Background: There are critical questions and knowledge gaps concerning modes of transmission of acute respiratory infections (ARI) including influenza and the factors that influence transmission risk in communities and illness severity. Illness severity and transmission risk can be affected by host’s socio-behavioral and physical environment, host defense mechanisms and virulence of the infectious agents. Uncertainties remain, however, with respect to the relative importance and role of each of these factors. A thorough understanding of these requires highly enhanced epidemiological surveillance data from a comprehensive study design.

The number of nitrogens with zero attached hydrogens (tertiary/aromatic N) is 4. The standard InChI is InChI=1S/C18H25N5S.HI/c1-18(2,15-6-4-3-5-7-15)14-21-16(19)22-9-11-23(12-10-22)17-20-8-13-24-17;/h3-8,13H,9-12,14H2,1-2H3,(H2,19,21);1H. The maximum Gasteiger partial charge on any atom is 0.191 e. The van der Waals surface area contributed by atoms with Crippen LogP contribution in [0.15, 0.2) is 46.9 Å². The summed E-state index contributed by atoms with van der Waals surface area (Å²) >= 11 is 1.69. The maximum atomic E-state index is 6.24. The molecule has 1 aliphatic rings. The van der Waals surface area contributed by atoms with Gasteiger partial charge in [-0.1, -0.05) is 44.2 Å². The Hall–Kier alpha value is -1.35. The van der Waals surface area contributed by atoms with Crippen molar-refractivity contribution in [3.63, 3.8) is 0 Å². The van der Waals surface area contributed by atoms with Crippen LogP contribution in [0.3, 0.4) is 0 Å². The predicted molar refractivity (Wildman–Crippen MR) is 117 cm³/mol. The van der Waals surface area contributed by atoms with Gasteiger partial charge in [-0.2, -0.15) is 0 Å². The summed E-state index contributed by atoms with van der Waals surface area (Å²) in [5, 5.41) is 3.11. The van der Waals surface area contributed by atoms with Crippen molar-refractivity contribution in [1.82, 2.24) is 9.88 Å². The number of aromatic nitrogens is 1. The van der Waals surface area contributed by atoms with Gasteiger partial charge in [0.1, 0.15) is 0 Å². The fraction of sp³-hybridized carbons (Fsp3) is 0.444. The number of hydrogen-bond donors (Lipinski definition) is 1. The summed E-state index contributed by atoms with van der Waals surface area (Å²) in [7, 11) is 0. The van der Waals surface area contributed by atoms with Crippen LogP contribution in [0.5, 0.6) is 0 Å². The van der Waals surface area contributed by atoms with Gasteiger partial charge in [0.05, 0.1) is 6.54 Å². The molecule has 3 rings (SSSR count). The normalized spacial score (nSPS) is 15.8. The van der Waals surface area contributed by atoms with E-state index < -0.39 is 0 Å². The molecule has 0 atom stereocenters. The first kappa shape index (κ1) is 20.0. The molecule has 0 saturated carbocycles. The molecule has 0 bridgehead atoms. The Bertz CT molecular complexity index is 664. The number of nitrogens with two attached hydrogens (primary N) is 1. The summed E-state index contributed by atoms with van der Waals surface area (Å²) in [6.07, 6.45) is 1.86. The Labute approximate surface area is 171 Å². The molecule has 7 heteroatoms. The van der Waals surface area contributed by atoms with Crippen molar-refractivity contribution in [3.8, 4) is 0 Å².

Objectives: 1. To identify cases with a high and low probability of transmission while controlling for variability in CO2 concentration. 2. To identify contacts with high susceptibility and describe their phenotype. 3. To evaluate how much of an influence the environmental conditions have on the above.
Approach: We recruited a cohort of UMD college dormitory students and closely monitored their social and physical environment, gene expression, and microbiome of ARI cases. For each of the identified cases, we recruited up to 4 contacts and closely monitored them to identify secondary transmission events while also monitoring their social, physical, gene expression and microbiome.
Results: Still being computed
Importance to public health: The study design offers a unique method of studying ARI transmission because unlike other transmission studies, it precisely mimics conditions encountered in real life transmission events.